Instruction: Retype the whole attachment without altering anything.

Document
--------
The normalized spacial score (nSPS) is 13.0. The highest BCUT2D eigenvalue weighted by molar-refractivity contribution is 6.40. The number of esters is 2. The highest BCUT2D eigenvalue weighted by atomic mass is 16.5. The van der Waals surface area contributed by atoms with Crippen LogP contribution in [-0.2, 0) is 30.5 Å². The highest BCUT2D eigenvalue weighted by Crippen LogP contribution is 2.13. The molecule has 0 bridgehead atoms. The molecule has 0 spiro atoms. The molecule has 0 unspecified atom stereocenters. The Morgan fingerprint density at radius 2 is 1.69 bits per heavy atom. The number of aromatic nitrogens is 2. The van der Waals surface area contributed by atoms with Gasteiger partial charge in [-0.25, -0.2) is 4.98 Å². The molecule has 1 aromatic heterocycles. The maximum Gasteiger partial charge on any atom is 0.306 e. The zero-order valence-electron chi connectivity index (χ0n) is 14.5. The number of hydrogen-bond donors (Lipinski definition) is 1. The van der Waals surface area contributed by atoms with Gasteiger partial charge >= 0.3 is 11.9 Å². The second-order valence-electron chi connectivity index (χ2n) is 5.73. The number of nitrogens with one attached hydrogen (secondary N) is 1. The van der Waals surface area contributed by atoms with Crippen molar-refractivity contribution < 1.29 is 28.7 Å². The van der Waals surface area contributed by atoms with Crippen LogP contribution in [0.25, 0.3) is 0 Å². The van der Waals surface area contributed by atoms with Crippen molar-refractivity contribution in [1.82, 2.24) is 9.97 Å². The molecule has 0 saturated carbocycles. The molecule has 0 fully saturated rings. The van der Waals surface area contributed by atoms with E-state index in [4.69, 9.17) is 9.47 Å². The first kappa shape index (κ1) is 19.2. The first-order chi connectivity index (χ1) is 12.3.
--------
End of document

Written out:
The normalized spacial score (nSPS) is 13.0. The highest BCUT2D eigenvalue weighted by molar-refractivity contribution is 6.40. The number of esters is 2. The highest BCUT2D eigenvalue weighted by atomic mass is 16.5. The van der Waals surface area contributed by atoms with Crippen LogP contribution in [-0.2, 0) is 30.5 Å². The highest BCUT2D eigenvalue weighted by Crippen LogP contribution is 2.13. The molecule has 0 bridgehead atoms. The molecule has 0 spiro atoms. The molecule has 0 unspecified atom stereocenters. The Morgan fingerprint density at radius 2 is 1.69 bits per heavy atom. The number of aromatic nitrogens is 2. The van der Waals surface area contributed by atoms with Gasteiger partial charge in [-0.25, -0.2) is 4.98 Å². The molecule has 1 aromatic heterocycles. The maximum Gasteiger partial charge on any atom is 0.306 e. The zero-order valence-electron chi connectivity index (χ0n) is 14.5. The number of hydrogen-bond donors (Lipinski definition) is 1. The van der Waals surface area contributed by atoms with Gasteiger partial charge >= 0.3 is 11.9 Å². The second-order valence-electron chi connectivity index (χ2n) is 5.73. The number of nitrogens with one attached hydrogen (secondary N) is 1. The van der Waals surface area contributed by atoms with Crippen molar-refractivity contribution < 1.29 is 28.7 Å². The van der Waals surface area contributed by atoms with Crippen LogP contribution in [0.25, 0.3) is 0 Å². The van der Waals surface area contributed by atoms with Crippen molar-refractivity contribution in [1.82, 2.24) is 9.97 Å². The molecule has 0 saturated carbocycles. The molecule has 0 fully saturated rings. The van der Waals surface area contributed by atoms with E-state index in [4.69, 9.17) is 9.47 Å². The first kappa shape index (κ1) is 19.2. The first-order chi connectivity index (χ1) is 12.3.